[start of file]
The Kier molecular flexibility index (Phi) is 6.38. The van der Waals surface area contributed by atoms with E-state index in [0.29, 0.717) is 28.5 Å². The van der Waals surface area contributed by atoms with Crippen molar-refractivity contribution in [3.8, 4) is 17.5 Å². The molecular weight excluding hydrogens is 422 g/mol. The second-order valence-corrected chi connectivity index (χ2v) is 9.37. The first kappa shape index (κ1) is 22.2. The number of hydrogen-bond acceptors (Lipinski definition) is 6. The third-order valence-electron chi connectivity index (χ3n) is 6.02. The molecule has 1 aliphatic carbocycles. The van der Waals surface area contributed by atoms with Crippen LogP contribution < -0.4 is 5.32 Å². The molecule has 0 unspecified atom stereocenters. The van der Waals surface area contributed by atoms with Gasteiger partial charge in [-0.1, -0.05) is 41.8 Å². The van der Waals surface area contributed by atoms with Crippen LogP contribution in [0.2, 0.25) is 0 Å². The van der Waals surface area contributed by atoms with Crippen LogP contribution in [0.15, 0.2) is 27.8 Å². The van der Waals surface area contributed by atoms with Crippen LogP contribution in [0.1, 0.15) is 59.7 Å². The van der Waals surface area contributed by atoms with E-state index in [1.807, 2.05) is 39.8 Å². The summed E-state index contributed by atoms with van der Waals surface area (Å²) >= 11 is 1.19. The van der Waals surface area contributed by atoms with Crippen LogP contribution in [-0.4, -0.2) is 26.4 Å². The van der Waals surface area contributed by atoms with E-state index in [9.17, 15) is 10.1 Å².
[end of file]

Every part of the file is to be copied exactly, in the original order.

The Kier molecular flexibility index (Phi) is 6.38. The van der Waals surface area contributed by atoms with E-state index in [0.29, 0.717) is 28.5 Å². The van der Waals surface area contributed by atoms with Crippen molar-refractivity contribution in [3.8, 4) is 17.5 Å². The molecular weight excluding hydrogens is 422 g/mol. The second-order valence-corrected chi connectivity index (χ2v) is 9.37. The first kappa shape index (κ1) is 22.2. The number of hydrogen-bond acceptors (Lipinski definition) is 6. The third-order valence-electron chi connectivity index (χ3n) is 6.02. The molecule has 1 aliphatic carbocycles. The van der Waals surface area contributed by atoms with Crippen LogP contribution < -0.4 is 5.32 Å². The molecule has 0 unspecified atom stereocenters. The van der Waals surface area contributed by atoms with Gasteiger partial charge in [-0.1, -0.05) is 41.8 Å². The van der Waals surface area contributed by atoms with Crippen LogP contribution in [0.2, 0.25) is 0 Å². The van der Waals surface area contributed by atoms with Crippen LogP contribution in [0.15, 0.2) is 27.8 Å². The van der Waals surface area contributed by atoms with Crippen LogP contribution in [0.1, 0.15) is 59.7 Å². The van der Waals surface area contributed by atoms with E-state index in [1.807, 2.05) is 39.8 Å². The summed E-state index contributed by atoms with van der Waals surface area (Å²) >= 11 is 1.19. The van der Waals surface area contributed by atoms with Crippen LogP contribution in [-0.4, -0.2) is 26.4 Å². The van der Waals surface area contributed by atoms with E-state index in [9.17, 15) is 10.1 Å².